Campbellton mayor, MP confident psychiatric hospital can solve its problems
City council questions Vitalité Health Network CEO at meeting
Campbellton Mayor Stephanie Anglehart-Paulin and other northern politicians are rallying around the Restigouche Hospital Centre after a troubling report about the treatment of some patients there.
Anglehart-Paulin said she's confident any problems with the operation of the psychiatric hospital can be solved.
In an interview Tuesday, she also said a youth psychiatric centre going up next door should open as planned, despite calls for moving it to another part of the province.
The mayor's comments came after Vitalité Health Network CEO Gilles Lanteigne and Restigouche staff appeared before city councillors Monday night to address concerns about the hospital.
"Closing that centre would not even be considered in our community," Anglehart-Paulin said. "I couldn't imagine our city without this hospital. It's been a staple of our community forever."
The hospital, which serves patients from all over New Brunswick, has come under close scrutiny from provincial ombud Charles Murray, who said in a report last week that vulnerable patients had been mistreated.
Two days after his report, titled Failure to Protect, described a "crisis" at the hospital, a 38-year-old patient died.
Murray called for major changes in the way the hospital operates and suggested the youth mental health centre now under construction not be opened.
"My council, who get the questions as well, were able to ask their questions," Anglehart-Paulin said of the public appearance at council on Monday by officials from the hospital and Vitalité, the health network that oversees it.
Changes take time
The mayor said she understands the centre has problems but believes it needs time to make the transition from being an institution with locked doors to a centre of excellence.
"We've all heard stories, but I mean, what you hear and what is true a lot of times is 'I told someone, who told someone, who told someone,' so the stories get pretty big in these small comunities."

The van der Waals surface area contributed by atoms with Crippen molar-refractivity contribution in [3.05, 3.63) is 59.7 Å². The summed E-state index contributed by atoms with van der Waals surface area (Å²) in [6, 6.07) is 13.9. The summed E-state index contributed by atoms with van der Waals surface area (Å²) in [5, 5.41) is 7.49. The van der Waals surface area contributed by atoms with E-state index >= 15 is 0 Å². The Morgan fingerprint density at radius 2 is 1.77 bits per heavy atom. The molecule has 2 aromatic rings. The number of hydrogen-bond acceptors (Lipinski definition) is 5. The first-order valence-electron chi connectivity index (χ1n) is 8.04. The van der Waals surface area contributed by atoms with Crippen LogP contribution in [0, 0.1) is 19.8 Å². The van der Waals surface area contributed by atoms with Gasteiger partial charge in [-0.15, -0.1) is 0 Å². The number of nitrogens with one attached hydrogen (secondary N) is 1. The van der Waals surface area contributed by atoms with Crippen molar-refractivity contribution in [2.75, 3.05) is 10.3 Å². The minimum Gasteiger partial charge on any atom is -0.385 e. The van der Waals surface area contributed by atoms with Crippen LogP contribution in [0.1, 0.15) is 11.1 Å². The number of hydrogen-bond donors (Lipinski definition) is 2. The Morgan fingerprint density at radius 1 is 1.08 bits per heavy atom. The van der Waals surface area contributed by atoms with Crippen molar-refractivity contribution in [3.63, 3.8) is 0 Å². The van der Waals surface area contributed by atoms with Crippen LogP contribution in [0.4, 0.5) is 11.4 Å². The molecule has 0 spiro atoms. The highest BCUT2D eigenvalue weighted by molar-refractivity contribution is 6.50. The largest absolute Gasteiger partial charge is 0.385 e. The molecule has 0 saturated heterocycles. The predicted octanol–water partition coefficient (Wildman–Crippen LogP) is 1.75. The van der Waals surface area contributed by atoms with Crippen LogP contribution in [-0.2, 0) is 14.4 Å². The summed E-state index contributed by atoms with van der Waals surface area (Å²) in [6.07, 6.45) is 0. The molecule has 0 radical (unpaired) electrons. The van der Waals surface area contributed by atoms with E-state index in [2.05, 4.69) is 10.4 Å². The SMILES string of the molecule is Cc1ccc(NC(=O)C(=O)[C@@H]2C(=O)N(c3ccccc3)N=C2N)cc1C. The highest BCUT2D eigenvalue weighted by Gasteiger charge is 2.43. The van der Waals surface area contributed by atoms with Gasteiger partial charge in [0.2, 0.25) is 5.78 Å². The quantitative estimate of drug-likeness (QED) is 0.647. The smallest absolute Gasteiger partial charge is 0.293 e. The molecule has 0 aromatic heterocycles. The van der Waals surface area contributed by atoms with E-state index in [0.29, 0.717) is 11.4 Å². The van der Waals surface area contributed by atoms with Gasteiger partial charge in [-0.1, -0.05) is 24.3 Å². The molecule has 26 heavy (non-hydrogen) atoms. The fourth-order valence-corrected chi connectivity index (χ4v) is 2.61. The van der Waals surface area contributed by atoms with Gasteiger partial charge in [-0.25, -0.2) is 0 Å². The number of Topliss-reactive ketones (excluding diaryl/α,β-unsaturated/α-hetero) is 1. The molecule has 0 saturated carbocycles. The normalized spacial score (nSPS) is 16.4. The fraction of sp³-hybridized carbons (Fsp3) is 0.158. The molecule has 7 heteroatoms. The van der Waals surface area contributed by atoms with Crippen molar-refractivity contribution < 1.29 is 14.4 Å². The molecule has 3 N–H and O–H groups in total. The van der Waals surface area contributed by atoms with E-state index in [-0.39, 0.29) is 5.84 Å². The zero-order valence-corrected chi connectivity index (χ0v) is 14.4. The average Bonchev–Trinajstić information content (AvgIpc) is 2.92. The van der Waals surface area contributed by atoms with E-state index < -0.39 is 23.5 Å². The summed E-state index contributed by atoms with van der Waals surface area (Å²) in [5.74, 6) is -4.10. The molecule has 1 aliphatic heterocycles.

Anglehart-Paulin said she was not disputing what was in the ombud's report and agreed Murray's findings should have been made public.
"As a mother of a son with mental illness, I'd be the first one to advocate trying to teach them different ways instead of the old way of institutionalizing and throwing away the key, basically."
This is why having the new youth centre at Restigouche is important to her.
"The family suffers as well, and this facility is going to allow the families to come in and get the treatment as well."
Specialization for Campbellton
Madawaska-Restigouche MP René Arseneault attended the council meeting to hear what Lanteigne, the Vitalité CEO, had to say and ask some questions himself.
"No doubt that the competence is here, and what New Brunswickers have to realize is that psychiatry in Campbellton is the equivalent of what is the cardiology [specialty] in Saint John, cancer [specialty] in Moncton."
While the contemporary version of the Restigouche hospital opened in 2015, Arseneault said the institution has been in Campbellton since 1954.
"So we have to talk about that, the construction of the new unit, it's not there for nothing."
On Monday, former child and youth advocate Bernard Richard said the youth centre shouldn't have been built in Campbellton, something he recommended in 2015 when the project was announced.
The youth centre is already 90 per cent complete and will house youth mental health patients adjacent to the Restigouche Hospital Centre, where adult psychiatric patients are housed.
Arseneault said criticism of the choice of Campbellton as a site for the youth centre is political.
"This institution was there since '54. So if they move it to Moncton, where it never existed, that's not political?"
In response to concerns about a lack of staff for the adult and youth centres, Arseneault said staffing is a problem at hospitals all over the province, not just in the north.
He pointed to Moncton Hospital, where the emergency room has experienced a partial closing at times because of a lack of resources.
"So did any politician [think] we should move Moncton Hospital elsewhere? No."
With files from Serge Bouchard